There’s More to YU Than the Papers
As I start my senior year at YU, commencement and graduation are already on my horizon. My exit approaches at a time of remarkable turmoil, as, to an outsider, my campus experience probably feels as if it can be defined by the ongoing Pride Alliance lawsuit and the national attention it has drawn, especially in light of the Supreme Court appeal last year and the lawsuit’s related fallout. Past years, too, have had their shares of controversy, some of which I have written about, though on a smaller scale. Looking at YU history through the student newspapers’ archives paints a portrait dominated by large student events and frequent controversies. That is the written story of our YU experiences.
But those recorded highs and lows do not capture anyone's actual experience. One does not go to college in The Commentator. Much worth noting happens at YU that is not quite newsworthy. Both campuses offer impressive lineups of shiurim and feature regular opportunities for academic and intellectual advancement. A typical week presents a wide array of club events offered, thanks to the hard work of invested students and the staff at the Office of Student Life. Most professors are excited by and interested in sharing their knowledge with students. These can and should be part of your experience, but you will rarely read about them in the papers.
More specific aspects of a YU experience will be more dependent on the individual. I share my own experiences here, believing that many others have similar stories. In my first year of YU, when I was going through a rough stretch, I went to my RA who was incredibly patient and friendly, and he helped me get the help I needed. His kindness helped me turn around my YU experience. This experience was no aberration, and I have met many similar people in this institution, individuals who have bettered my life and the lives of others with their grace and caring. But none of this is “newsworthy.”
I have been in multiple situations in a campus beit midrash where, upon a person's pencil box toppling over, several people immediately leapt from their seats to help pick everything up. In such moments, I truly believe in YU as a university that can epitomize Torat Chesed, a place where students reach out to one another with kindness. These little acts of caring, the good deeds that can’t be reported on, are a fundamental part of my YU experience, and my wish for all students here is to both experience them and pass this kindness on to others.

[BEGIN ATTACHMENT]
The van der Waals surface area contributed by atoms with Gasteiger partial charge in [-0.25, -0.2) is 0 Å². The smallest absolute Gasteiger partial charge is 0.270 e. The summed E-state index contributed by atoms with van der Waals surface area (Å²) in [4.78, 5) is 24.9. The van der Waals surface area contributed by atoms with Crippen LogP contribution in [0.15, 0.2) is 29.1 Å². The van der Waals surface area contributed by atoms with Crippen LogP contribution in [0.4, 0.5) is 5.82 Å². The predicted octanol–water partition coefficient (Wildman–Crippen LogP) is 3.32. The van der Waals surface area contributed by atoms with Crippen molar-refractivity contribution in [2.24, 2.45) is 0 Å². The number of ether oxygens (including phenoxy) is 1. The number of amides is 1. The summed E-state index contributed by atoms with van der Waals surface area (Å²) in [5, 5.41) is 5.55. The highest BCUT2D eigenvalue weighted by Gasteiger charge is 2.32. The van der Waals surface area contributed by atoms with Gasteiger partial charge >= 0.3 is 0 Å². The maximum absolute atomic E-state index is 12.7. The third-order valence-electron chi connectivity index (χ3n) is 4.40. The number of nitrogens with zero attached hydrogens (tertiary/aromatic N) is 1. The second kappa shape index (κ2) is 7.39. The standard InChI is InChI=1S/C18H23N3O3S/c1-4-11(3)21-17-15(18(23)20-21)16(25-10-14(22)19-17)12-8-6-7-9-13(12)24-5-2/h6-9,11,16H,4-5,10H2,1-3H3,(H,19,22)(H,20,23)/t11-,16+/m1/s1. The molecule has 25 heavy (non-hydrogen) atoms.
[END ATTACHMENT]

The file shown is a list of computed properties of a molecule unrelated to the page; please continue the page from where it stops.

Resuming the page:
Now, of course, not all that goes unnoticed is positive. Negative aspects of YU also slink along without comment. While there are many students who are passionate about particular activities and topics, it seems we are at a low point in regards to student organization and activism. It is hard for me to tell if this is an issue of students not being interested or lack of administrative reception.
The idea of a broader, unified campus community also often appears absent. On Wilf, at least, it feels at best like religious subgroups tolerate each other’s presence. At worst, there are clear tensions between different Jewish studies morning programs which occasionally result in mudslinging between the different factions. These tensions, like the kindness, tend not to make the campus news.
I have also felt, and this feeling only grows stronger over time, that despite the increasing visibility of religious motifs in the school’s branding and talking points, the institution’s values are distinctly hollow. Rav Soloveichik is quoted in “Shiurei HaRav” as saying “One who seeks harmonies and euphonies in the tunes of Jewish prayer is destined to disappointment. What can be found is stichic eruption of feeling” (p. 82).
I often feel along similar lines regarding oversaturation of values in YU. I am bombarded with “harmonies and euphonies” of values, but inner feeling is dormant. To paraphrase the language of Psalm 42, I thirst for the spirit of the living God. The religious values promoted by the institution feel to me like sterile marketing, empty of this spirit. This emptiness will not be found in a news report.
None of this is to diminish the importance of large events, of course. But large-scale activities are few and far between. Most of my time in YU is not spent waiting for the next big thing. Similarly, as significant and consequential as any controversy may be, they don’t and shouldn’t solely characterize one's experience. If I have a particularly distinctive YU memory to share, it is myself and several friends singing a strange medley of tunes including a history of the Soviet Union to the tune of Tetris in the lounge outside Pollak Library, not realizing our choir could be heard up to the third floor of the library and in nearby Glueck Beit Midrash.
The Commentator will report on and record the major happenings of YU for this coming year, as measured by a paper's standards of importance. But one’s university experience will not be lived in words. One will find it in its entirety, the positives and negatives, the uplifting and the depressing, in the fullness of living in and investing in the institution. One will find it in the unusual and the unexpected. One will find it in the melange of major and minor occurrences in YU, in the kaleidoscopic treadmill of the daily grind and in the many not quite newsworthy moments.